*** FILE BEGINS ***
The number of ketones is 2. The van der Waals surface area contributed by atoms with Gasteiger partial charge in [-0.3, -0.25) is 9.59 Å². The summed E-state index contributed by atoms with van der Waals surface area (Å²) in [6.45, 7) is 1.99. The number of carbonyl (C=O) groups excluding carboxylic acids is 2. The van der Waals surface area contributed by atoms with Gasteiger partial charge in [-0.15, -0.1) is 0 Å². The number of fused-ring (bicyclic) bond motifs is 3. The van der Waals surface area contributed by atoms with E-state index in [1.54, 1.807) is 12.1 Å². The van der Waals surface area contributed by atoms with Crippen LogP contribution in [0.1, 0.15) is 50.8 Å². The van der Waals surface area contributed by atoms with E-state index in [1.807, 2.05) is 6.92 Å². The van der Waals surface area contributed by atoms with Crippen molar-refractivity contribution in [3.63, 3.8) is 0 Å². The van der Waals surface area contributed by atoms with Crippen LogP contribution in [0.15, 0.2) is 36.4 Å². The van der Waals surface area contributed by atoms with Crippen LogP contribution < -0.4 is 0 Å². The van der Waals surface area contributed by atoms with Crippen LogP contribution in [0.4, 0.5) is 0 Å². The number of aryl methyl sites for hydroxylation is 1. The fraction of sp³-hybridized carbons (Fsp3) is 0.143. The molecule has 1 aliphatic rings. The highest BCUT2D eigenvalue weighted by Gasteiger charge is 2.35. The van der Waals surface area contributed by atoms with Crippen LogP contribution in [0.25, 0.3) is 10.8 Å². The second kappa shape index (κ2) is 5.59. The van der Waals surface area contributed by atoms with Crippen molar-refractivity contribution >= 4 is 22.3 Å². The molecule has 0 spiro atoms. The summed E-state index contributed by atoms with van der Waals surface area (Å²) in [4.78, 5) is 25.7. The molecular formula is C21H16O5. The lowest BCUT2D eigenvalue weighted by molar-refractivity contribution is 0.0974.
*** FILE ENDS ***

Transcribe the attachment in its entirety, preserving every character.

The number of ketones is 2. The van der Waals surface area contributed by atoms with Gasteiger partial charge in [-0.3, -0.25) is 9.59 Å². The summed E-state index contributed by atoms with van der Waals surface area (Å²) in [6.45, 7) is 1.99. The number of carbonyl (C=O) groups excluding carboxylic acids is 2. The van der Waals surface area contributed by atoms with Gasteiger partial charge in [-0.15, -0.1) is 0 Å². The number of fused-ring (bicyclic) bond motifs is 3. The van der Waals surface area contributed by atoms with E-state index in [1.54, 1.807) is 12.1 Å². The van der Waals surface area contributed by atoms with Crippen LogP contribution in [0.1, 0.15) is 50.8 Å². The van der Waals surface area contributed by atoms with E-state index in [1.807, 2.05) is 6.92 Å². The van der Waals surface area contributed by atoms with Crippen molar-refractivity contribution in [3.63, 3.8) is 0 Å². The van der Waals surface area contributed by atoms with Crippen LogP contribution in [0.15, 0.2) is 36.4 Å². The van der Waals surface area contributed by atoms with Crippen LogP contribution < -0.4 is 0 Å². The van der Waals surface area contributed by atoms with Crippen LogP contribution in [0.4, 0.5) is 0 Å². The number of aryl methyl sites for hydroxylation is 1. The fraction of sp³-hybridized carbons (Fsp3) is 0.143. The molecule has 1 aliphatic rings. The highest BCUT2D eigenvalue weighted by Gasteiger charge is 2.35. The van der Waals surface area contributed by atoms with Crippen LogP contribution in [0.25, 0.3) is 10.8 Å². The second kappa shape index (κ2) is 5.59. The van der Waals surface area contributed by atoms with Crippen molar-refractivity contribution >= 4 is 22.3 Å². The molecule has 0 spiro atoms. The summed E-state index contributed by atoms with van der Waals surface area (Å²) in [4.78, 5) is 25.7. The molecular formula is C21H16O5. The lowest BCUT2D eigenvalue weighted by molar-refractivity contribution is 0.0974.